Australian banking major National Australia Bank (NAB) has been downgraded by a second broker following its failed acquisition attempt of Axa Asia Pacific Holdings (APH).
Earlier in the week, Macquarie downgraded NAB to “neutral”, whilst on Thursday UBS followed suit and also downgraded the lender to neutral from “buy”. Jonathan Mott UBS banking analyst said that NAB’s stock price now traded in line with UBS’s valuation, following the competition regulators decision to deny permission for the lenders proposed acquisition of APH.
One of the worst features of credit cards is what is known as negative payment hierarchy. An example of this if the borrower undertakes a balance transfer to a zero balance account, the interest on the balance transfer is zero, whilst if the borrower uses the same card to make a new purchase, that purchase will attract interest.
Negative payment hierarchy is when credit card companies use any payment made to pay off debt which is accruing at low or zero interest, whilst the debt which carries higher interest continues to accrue charges at the higher rate.
Australia’s largest lenders have begun their discussion with the Federal Government on the proposed crackdown on credit card fees which became an election issue.
According to The Australian, senior executives from CBA held meetings with government officials soon after the new government was sworn in over two weeks ago. The newspaper said the discussion was wide ranging covering credit cards to the broader financial system.
Australian banking major, and the nation’s largest mortgage lender CBA has joined the chorus warning that Australian households and businesses could face the prospect of higher interests, which could be tightened by the central bank as early as next month.
Australia’s fourth largest bank NAB warned mortgage borrowers that they should be prepared for a hike in interest rates next month. NAB says it now believes that the central bank will tighten interest rates by 25 basis points, lifting the official interest rate to 4.75 per cent when it meets on October 5th.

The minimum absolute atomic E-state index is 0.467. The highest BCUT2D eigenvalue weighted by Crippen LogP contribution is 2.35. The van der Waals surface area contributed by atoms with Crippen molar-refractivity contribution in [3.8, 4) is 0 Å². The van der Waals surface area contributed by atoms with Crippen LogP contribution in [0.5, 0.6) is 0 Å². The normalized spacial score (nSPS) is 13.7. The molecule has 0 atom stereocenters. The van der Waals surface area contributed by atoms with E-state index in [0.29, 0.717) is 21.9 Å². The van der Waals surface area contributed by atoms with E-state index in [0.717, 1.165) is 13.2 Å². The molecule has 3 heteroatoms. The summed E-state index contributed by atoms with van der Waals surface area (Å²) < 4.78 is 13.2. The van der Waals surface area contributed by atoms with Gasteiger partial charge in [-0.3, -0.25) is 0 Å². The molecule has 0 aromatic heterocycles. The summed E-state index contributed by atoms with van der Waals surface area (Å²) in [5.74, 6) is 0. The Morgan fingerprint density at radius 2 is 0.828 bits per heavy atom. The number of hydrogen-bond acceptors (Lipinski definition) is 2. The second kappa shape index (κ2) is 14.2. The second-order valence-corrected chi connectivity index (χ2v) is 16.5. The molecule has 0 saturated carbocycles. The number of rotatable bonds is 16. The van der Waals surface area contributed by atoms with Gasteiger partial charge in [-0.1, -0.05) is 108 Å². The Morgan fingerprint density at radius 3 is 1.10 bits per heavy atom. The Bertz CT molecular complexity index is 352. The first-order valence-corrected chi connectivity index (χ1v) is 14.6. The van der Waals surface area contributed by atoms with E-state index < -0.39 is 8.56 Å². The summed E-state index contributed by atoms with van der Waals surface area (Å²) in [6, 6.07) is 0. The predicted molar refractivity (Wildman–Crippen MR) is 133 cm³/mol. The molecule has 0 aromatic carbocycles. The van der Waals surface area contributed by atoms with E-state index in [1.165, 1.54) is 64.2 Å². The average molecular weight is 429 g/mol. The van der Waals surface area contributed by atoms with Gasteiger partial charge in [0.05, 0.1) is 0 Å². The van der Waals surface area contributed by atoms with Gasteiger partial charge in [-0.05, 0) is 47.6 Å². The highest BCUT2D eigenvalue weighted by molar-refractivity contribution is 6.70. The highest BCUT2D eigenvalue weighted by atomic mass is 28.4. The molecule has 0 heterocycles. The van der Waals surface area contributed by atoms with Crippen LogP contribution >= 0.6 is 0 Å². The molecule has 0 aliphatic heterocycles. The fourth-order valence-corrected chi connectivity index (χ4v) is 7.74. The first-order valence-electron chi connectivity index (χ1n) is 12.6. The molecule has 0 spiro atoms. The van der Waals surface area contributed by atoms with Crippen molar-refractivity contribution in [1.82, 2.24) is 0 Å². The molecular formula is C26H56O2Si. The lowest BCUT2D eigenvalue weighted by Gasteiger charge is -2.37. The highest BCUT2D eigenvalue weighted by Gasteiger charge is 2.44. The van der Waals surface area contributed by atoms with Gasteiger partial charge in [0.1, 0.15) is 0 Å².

Not all analysts believe that rates will rise next month, but there is broad consensus that interest rates will be hiked before the end of the year. Alan Oster, chief economist from NAB said that the central bank’s tone in recent communication suggests that a rate hike is imminent.
Australian banking major ANZ says it will defend itself vigorously defend itself from what is widely expected to become a number of class action law suits. Proceedings for litigation which seek the recovery of over $250 million from 12 banks for overcharging on fees has been initiated.
Maurice Blackburn the law firm representing the class action litigants, filed its case in Federal Court on Thursday with a $50 million claim plus interest on behalf of 27,199 claimants who hold approximately 40,000 accounts with ANZ.
Global banking giant HSBC has upgraded its Australian economic growth forecast, but also says it expects that interest rates will rise by at least 100 basis points during 2011.On Tuesday the banking giant predicted that the Australian economy would expand by as much as 4.1 per cent during 2011.
Despite the optimistic outlook for the economy, the buoyant outlook was tempered by the prediction that interest rates may have to be raised by 100 basis points to keep inflation under control. HSBC’s growth forecast exceeds many of the official predictions, which have the economy pegged at growing between 3 and 3.5 per cent.
As many as five Australian lenders could be on the receiving end of legal action during the next few months as a multi-million dollar class action law suit is initiated.A $50 million law suit which alleges that Australian banking major ANZ charged its customers excessive exception fees during the last six years was filed in a Federal Court in Melbourne on Wednesday.
The legal action was initiated by Maurice Blackburn a law firm, which filed a claim on behalf of 27,000 bank customers holding over 40,000 accounts with ANZ.The case has become a cause célèbre for both consumer groups and activists who have urged more banking customers to join the suit.
Ralph Norris, chief executive of Australia’s largest bank, Commonwealth Bank of Australia is the highest paid CEO in the country after his pay packet was increased by 75 per cent to $16.2 million.
Mr. Norris’s pay packet exceeds the likes of Westfield Group founder Frank Lowry who earned $16 million and BHP Billiton’s chief Marius Kloppers who made $12.6 million. Mr. Norris’s closest rival in the banking sector was Mike Smith, chief executive of ANZ, who took home $10.9 million and Gail Kelly, the Westpac chief who earned $10.6 million.
There is an emerging battle occurring in the mortgage lending market as Australian lenders barter with their customers, offering incentives such as under the table discounts as the price war with international lenders intensifies.
As banks globally recover from the financial crisis, they have begun re-introducing home loans that require low deposits, a product which all but disappeared during the global financial crisis.